How I knew it was soft cover 2 was because Brock drops into a soft curl zone on the other side and Rogers starts to do the same. Reid starts flying down when Wilson turns to fake the handoff, he doesn't head anywhere close to a soft zone area, where he ends up when he realized he just got tricked is where Bowman ends up for his drop into zone.
  • thl408
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^^ that play (post #69) is a great example of how much coverage VD draws. The coverage read here is on the depth of the CB playing over the top of Boldin. If that CB is tight on Boldin, then VD is available on the corner route (test Earl Thomas' range). If the CB is playing off and over the top on Boldin, which he is because he's so scared of VD on the corner route, then the throw is to Boldin on the Dig. Read perfectly by Kap.

With a single high safety on so many plays, SEA knew VD would be trying to beat them with the corner route. They had their CBs help on that route all day.
[ Edited by thl408 on Dec 11, 2013 at 4:13 PM ]
  • thl408
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Originally posted by jonnydel:
Here's the 2nd run you asked about. Here, it's not as much about Gore's vision, Roman called a great play and the O-line executed really well. Then Frank finishes with great power on the run.



Roman calls a "wham" play here. He tried it earlier in the game but, as I'll show later, I think Kaep misreads the alignment. On a "wham" play, which we heard a lot about against Detroit, the guard, Boone, leaves the 3 technique(outside shade of the guard) unblocked going down on the 1 technique. Goodwin moves the 2nd level to the linebacker. TE Vance McDonald takes on the 3 technique with T Anthony Davis taking the DE and Vernon Davis going to the 2nd level trying to find anyone to block. Gore is set to run outside the TE and inside the T or a "2" hole run(0 hole is right size of center, 2 right side of guard, 4 right side of tackle, etc)



Here you see the development of the play



the Wham block gives McDonald an excellent angle on the 3 technique and Goodwin does a great job of sealing off the linebacker. As Greg Roman says, "geometry never has a bad day." Frank explodes through the gaping hole and cuts back following Davis



You can see the wall the O-line and guys create for Frank, he cuts back and gains another 3 yards after contact. It may not seem spectacular to get an 8 yard run, but, if you can get your running back 5 yards downfield before anyone can make contact that's a great play for an offense.

So yeah, I'm having too much fun making GIFs. Here's this play.
Originally posted by jonnydel:
Originally posted by Furlow:
Re-watching the play, and the gif, it seems like the design of the defense was for Reid and Rogers to swap responsibilities. Rogers bails immediately to a Cover 2 position, and Reid jumps the flat. If the RB our TE had run to the flat, Reid would have an INT opportunity. It seems like the Seapigeons just got lucky and called the perfect route for that gamble.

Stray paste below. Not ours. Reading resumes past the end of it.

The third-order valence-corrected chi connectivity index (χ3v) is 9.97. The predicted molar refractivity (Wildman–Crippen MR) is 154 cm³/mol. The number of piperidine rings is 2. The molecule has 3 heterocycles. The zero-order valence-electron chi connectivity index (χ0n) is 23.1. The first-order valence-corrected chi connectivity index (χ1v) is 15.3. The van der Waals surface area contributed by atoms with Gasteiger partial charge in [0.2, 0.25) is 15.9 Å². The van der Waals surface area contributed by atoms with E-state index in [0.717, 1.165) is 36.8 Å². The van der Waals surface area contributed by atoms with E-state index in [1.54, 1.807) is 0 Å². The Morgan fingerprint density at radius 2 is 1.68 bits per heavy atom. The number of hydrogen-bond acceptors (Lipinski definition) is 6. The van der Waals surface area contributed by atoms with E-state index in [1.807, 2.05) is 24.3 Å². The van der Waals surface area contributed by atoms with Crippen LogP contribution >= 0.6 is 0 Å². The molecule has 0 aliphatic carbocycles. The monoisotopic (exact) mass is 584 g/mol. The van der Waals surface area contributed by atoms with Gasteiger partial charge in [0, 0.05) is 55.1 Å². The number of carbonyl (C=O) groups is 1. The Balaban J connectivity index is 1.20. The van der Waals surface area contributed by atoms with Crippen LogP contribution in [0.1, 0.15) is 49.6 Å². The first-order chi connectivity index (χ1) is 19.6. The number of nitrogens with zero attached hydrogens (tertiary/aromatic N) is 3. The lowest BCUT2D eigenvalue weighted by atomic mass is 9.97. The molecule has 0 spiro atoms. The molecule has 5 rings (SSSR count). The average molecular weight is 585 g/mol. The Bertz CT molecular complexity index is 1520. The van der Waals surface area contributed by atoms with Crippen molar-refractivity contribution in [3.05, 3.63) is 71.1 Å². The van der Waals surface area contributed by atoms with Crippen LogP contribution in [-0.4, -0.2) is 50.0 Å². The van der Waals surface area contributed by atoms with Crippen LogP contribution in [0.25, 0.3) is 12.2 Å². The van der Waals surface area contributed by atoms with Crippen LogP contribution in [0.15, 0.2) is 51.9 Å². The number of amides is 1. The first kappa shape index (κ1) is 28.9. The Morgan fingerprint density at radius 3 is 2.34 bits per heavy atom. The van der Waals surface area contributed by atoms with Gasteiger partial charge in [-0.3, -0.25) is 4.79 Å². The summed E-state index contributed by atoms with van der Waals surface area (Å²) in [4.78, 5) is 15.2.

I could be wrong, and Reid could have jumped the play action. But if he's jumping play action AT ALL while having deep Cover 2 responsibility, then he needs to be benched. Even kids on my pop warner team don't make that mistake...

Love the analysis though, this is fun. Would be great to sit in on a film session after a game with the coaches and players to really know how much the game is a chess match.

How I knew it was soft cover 2 was because Brock drops into a soft curl zone on the other side and Rogers starts to do the same. Reid starts flying down when Wilson turns to fake the handoff, he doesn't head anywhere close to a soft zone area, where he ends up when he realized he just got tricked is where Bowman ends up for his drop into zone.

There isn't a WR in the flat or going towards the flat, so no need for Reid to jump all the way to the soft zone. I like to call that "covering grass" which is a definite no-no in zone coverage. It just seems unbelievable that an NFL safety (and one who is playing very well) could make THAT bad of a mistake. Again, biting on play action when you have deep Cover 2 responsibility is so blatantly bad that it's inexcusable, even for a rookie.

Plus Rogers completely bails to a deep 2 responsibility, he doesn't settle in a soft zone like Brock does. Of course, he may have just seen Reid completely leave him hanging, so maybe he just kept his depth.

Either way it was a bad play, but I'm hoping that Reid isn't that much of an idiot. I agree with you that we need to be able to play zone coverage in order to effectively stop good running teams, and that means all of the DB's have to stay disciplined and stay in their zone until the ball is thrown or the RB has the ball.
  • dwett
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Originally posted by Axl49:
Yet people hated us who said kap is horrible at reading and going thru simple progressions

Well I feel most people don't state he is horrible just that he has a lot to learn. He did great job on that play above but it also shows on the int that there was another option him running right.

It is simply a work in progress and every week with his talent the more knowledge he consumes the better he will be. I preference this statement by saying I feel he will: Kaep must be a complete nerd in his work for the week and more importantly during the games.

He must be able to adapt on the fly to changes in the D since they will be coming. If he pushes himself to be a complete student of the game and does not get distracted with other endeavors. He can do what Jaws stated: Be the best of all time.